Miatas are like puppies, only better; unlike puppies, Miatas never grow out of their adorable phase. Plus, Miatas never get cranky when they’re hungry. They never bark, poop or shed. And with stellar reliability ratings, only rarely do they need attention from the car vet. You get the point: The Miata is pure joie de vivre.
As cute as the Miata is, it has never looked terribly macho. But with its wide stance and flared fenders, and in the new mid-grade Club trim level with black headlamp details, black mirrors and sexy black wheels, it is far from effeminate. My Club model tester has a black soft-top. The top-tier Grand Touring trim level is available with a folding hardtop that adds even more presence to the diminutive roadster.
Particularly in Grand Touring trim, the Miata has never been more comfortable. But even the Club model is equipped with black-cloth sport seats with red stitching, air conditioning, a leather-wrapped steering wheel and shift knob, power accessories (windows, locks, mirrors) and a manual soft-top that can be opened with a flick of the wrist (getting it back up requires more dexterity but is no more complicated). All controls are in exactly the right place, making adjustments to stereo, climate and other controls quick and easy. While the rather dated interior design could benefit from a navigation screen to look more current, we enjoy this car’s simplicity.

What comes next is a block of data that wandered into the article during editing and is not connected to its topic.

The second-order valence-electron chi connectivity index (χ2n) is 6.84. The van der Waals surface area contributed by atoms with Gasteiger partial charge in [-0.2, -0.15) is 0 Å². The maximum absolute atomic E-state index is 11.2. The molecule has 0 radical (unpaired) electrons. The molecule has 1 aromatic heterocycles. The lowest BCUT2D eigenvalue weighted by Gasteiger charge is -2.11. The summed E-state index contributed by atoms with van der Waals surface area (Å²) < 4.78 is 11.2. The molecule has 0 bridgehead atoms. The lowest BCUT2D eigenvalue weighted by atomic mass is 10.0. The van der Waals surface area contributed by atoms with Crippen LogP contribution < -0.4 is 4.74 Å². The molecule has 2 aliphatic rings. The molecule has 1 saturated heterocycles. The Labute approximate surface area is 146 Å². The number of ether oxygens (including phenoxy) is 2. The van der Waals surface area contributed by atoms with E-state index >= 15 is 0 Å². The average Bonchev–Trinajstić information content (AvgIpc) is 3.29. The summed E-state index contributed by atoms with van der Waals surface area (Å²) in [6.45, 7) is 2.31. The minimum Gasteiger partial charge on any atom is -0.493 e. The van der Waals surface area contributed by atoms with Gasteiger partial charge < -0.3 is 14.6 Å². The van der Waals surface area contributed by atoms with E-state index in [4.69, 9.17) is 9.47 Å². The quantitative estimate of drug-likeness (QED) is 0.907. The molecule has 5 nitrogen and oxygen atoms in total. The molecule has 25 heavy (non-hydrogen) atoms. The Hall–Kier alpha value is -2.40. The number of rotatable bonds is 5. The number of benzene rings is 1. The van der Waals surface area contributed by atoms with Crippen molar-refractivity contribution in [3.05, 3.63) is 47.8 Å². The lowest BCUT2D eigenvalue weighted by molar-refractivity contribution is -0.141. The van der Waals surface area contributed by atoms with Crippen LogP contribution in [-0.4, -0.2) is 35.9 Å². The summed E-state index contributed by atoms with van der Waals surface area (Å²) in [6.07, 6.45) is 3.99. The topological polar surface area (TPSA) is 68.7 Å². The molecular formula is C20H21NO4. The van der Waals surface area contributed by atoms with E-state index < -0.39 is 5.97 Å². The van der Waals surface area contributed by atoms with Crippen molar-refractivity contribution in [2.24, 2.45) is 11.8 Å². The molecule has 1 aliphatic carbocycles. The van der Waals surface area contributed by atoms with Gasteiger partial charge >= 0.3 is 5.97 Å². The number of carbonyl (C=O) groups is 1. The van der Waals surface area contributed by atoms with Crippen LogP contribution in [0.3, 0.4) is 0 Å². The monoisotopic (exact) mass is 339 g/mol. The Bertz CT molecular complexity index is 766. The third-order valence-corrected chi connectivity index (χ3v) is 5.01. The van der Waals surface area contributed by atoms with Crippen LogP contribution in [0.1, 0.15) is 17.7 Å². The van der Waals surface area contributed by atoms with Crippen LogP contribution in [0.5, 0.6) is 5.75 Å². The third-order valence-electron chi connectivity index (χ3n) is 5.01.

Storage space is limited, naturally, but the trunk is surprisingly luggage-friendly, certainly large enough for a small cooler and some shopping bags for a picnic lunch for two.
Just don’t forget the sunscreen, because you won’t want to put the top up; the inextricable thrill of wind rushing through your hair is one of the ways the 167-horsepower Miata makes up for not being as powerful as, say, a Ford Mustang convertible. On the flip side, the Miata weighs practically nothing, affording it incredible handling, particularly in the Club trim, with its upgraded suspension. Thanks to a light clutch, the stubby manual shifter is still a delight, even in heavy traffic. An automatic is available, too, but it’s a killjoy. Best of all, it is fuel-efficient, with combined Environmental Protection Agency miles-per-gallon ratings in the mid-20s. I have seen 22 mpg overall — not bad for a sports car.
Is the Miata a family hauler? Of course not. Can you pick up your brother-in-law from the airport in it? Maybe if he packs light. The 2013 Mazda Miata is best as a second or third car, but it’s the kind of car you find yourself making many excuses to drive, even if it means you have to make two trips to the grocery store.